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Web Copyright Gets Sharper Arrow

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I've had limited success from following the premise highlighted in US judge: Ad-pushers may be liable for 'facilitating' website piracy, The Register, 09-December-2011.

A district court judge in Massachusetts said that ad networks that have knowledge of infringing activity and provide an "essential" service that helps website operators enable that infringement on a "massive scale" can be found liable for that infringement if they are "intimately and causally involved in a vast number of infringing transactions".


Claire McCracken, a technology law expert with Pinsent Masons, the law firm behind Out-Law.com, said: "Though the court in this case found that Chitika was, like Visa, not responsible for contributory copyright infringement on the site it does potentially open the way for ad networks to be found responsible in some future cases, most notably in cases where rights holders directly notify ad networks that infringement is taking place.


"This means that ad networks and other business support service companies must be very careful how they treat such warnings, Had Elsevier served a takedown notice on Chitika it is likely that the knowledge requirement would have been fulfilled. It would then have been for the court to determine whether the ad network had substantially assisted in the alleged infringement" she said.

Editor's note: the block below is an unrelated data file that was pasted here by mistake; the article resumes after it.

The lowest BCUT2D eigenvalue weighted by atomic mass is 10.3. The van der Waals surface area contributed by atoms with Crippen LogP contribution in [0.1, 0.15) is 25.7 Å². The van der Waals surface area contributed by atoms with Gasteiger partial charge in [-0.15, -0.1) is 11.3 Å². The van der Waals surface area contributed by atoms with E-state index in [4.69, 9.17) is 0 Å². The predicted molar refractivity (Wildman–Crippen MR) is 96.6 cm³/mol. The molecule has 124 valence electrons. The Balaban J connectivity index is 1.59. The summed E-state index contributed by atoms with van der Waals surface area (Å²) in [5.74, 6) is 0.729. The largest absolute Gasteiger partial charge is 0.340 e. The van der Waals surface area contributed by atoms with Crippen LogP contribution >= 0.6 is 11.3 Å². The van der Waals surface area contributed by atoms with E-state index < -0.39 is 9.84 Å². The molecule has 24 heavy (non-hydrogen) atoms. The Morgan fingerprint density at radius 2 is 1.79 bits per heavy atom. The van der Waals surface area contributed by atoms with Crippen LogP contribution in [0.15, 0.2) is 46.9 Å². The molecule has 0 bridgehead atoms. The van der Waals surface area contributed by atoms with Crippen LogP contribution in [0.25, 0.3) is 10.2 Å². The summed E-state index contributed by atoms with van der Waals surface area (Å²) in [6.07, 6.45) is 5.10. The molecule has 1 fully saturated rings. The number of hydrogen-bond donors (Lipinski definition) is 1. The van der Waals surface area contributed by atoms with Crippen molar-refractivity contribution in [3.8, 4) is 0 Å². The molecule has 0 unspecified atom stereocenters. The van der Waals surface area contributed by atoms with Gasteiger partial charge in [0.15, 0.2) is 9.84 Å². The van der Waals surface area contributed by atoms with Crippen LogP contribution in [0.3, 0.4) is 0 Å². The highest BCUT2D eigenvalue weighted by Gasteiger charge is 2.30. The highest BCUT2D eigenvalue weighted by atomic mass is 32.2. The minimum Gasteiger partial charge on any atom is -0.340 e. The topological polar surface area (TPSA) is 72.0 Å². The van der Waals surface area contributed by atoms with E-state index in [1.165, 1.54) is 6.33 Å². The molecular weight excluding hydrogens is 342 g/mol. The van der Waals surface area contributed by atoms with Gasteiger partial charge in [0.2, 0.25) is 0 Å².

Most webdevs are familiar with contacting an infringing site and serving a DMCA complaint to a web host or search engine. This US lower court ruling lends weight to my occasional practice of contacting a copyright infringer's third party ad networks. Given successful results (ads pulled from offending page(s) or entire site) perhaps ~15% of the time before the ruling it will be interesting to see if it increases over the while.

Note: I would not go the ad network complaint route until the others mentioned have failed to discourage the idjits. A further complication: as social media traffic grows simply closing down their SE traffic or causing them to change hosts or domains may not be sufficient deterrent.

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One way or the other, advertisers are going to have to live in a SOPA-protected Internet. If they don't like this approach, they need to stop complaining and start making real suggestions on how to deal with this problem.

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On a side note, our local antivirus Kaspersky had left BSA, since it started supporting SOPA, because:

- SOPA applies to american content

- but anyone in the world is potentially liable

- almost any site can be found guilty

- SOPA is confronted by most major companies and backed by RIA and the likes, which makes it evident, why such strict pirate bounty hunting has been started.


Technically, though, I'd indeed try to solve the case with the infringer, then SEs and only then ad networks (even though removing all ads from the site might hurt more, than removing just SE traffic). Then again, would Google remove AdSense from the millions of scraper sites it supports?


That's the question of the decade, IMHO :)

Edited by A.N.Onym

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